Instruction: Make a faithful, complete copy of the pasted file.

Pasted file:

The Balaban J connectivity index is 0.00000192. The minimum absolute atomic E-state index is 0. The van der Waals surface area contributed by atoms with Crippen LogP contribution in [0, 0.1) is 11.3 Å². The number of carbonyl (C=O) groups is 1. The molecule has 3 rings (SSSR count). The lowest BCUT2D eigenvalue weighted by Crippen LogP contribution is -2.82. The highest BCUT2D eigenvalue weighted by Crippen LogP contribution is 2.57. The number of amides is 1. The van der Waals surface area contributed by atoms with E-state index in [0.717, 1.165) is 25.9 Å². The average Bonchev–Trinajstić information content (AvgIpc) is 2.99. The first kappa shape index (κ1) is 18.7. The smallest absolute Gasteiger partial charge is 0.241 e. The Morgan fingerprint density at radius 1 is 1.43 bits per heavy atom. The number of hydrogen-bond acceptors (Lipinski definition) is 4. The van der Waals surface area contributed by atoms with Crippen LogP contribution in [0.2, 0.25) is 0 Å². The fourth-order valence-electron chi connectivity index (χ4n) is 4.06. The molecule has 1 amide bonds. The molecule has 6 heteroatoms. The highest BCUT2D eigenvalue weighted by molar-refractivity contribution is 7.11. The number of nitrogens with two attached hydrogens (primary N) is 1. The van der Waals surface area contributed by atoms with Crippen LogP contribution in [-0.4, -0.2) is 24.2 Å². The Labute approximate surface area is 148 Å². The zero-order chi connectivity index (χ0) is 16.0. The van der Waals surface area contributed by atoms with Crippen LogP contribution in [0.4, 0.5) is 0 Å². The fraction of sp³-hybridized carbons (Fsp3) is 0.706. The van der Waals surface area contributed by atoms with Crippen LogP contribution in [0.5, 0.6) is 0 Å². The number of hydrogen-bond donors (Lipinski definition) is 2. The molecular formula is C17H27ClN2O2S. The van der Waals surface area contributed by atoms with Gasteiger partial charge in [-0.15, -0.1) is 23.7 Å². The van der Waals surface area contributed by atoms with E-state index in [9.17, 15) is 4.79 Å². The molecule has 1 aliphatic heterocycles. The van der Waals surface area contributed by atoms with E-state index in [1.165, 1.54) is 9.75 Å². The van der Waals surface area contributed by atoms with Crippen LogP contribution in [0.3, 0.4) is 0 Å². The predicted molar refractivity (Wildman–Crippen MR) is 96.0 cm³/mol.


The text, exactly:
The Balaban J connectivity index is 0.00000192. The minimum absolute atomic E-state index is 0. The van der Waals surface area contributed by atoms with Crippen LogP contribution in [0, 0.1) is 11.3 Å². The number of carbonyl (C=O) groups is 1. The molecule has 3 rings (SSSR count). The lowest BCUT2D eigenvalue weighted by Crippen LogP contribution is -2.82. The highest BCUT2D eigenvalue weighted by Crippen LogP contribution is 2.57. The number of amides is 1. The van der Waals surface area contributed by atoms with E-state index in [0.717, 1.165) is 25.9 Å². The average Bonchev–Trinajstić information content (AvgIpc) is 2.99. The first kappa shape index (κ1) is 18.7. The smallest absolute Gasteiger partial charge is 0.241 e. The Morgan fingerprint density at radius 1 is 1.43 bits per heavy atom. The number of hydrogen-bond acceptors (Lipinski definition) is 4. The van der Waals surface area contributed by atoms with Crippen LogP contribution in [0.2, 0.25) is 0 Å². The fourth-order valence-electron chi connectivity index (χ4n) is 4.06. The molecule has 1 amide bonds. The molecule has 6 heteroatoms. The highest BCUT2D eigenvalue weighted by molar-refractivity contribution is 7.11. The number of nitrogens with two attached hydrogens (primary N) is 1. The van der Waals surface area contributed by atoms with Crippen LogP contribution in [-0.4, -0.2) is 24.2 Å². The Labute approximate surface area is 148 Å². The zero-order chi connectivity index (χ0) is 16.0. The van der Waals surface area contributed by atoms with Crippen LogP contribution in [0.4, 0.5) is 0 Å². The fraction of sp³-hybridized carbons (Fsp3) is 0.706. The van der Waals surface area contributed by atoms with Crippen LogP contribution in [0.5, 0.6) is 0 Å². The number of hydrogen-bond donors (Lipinski definition) is 2. The molecular formula is C17H27ClN2O2S. The van der Waals surface area contributed by atoms with Gasteiger partial charge in [-0.15, -0.1) is 23.7 Å². The van der Waals surface area contributed by atoms with E-state index in [9.17, 15) is 4.79 Å². The molecule has 1 aliphatic heterocycles. The van der Waals surface area contributed by atoms with E-state index in [1.165, 1.54) is 9.75 Å². The van der Waals surface area contributed by atoms with Crippen LogP contribution in [0.3, 0.4) is 0 Å². The predicted molar refractivity (Wildman–Crippen MR) is 96.0 cm³/mol.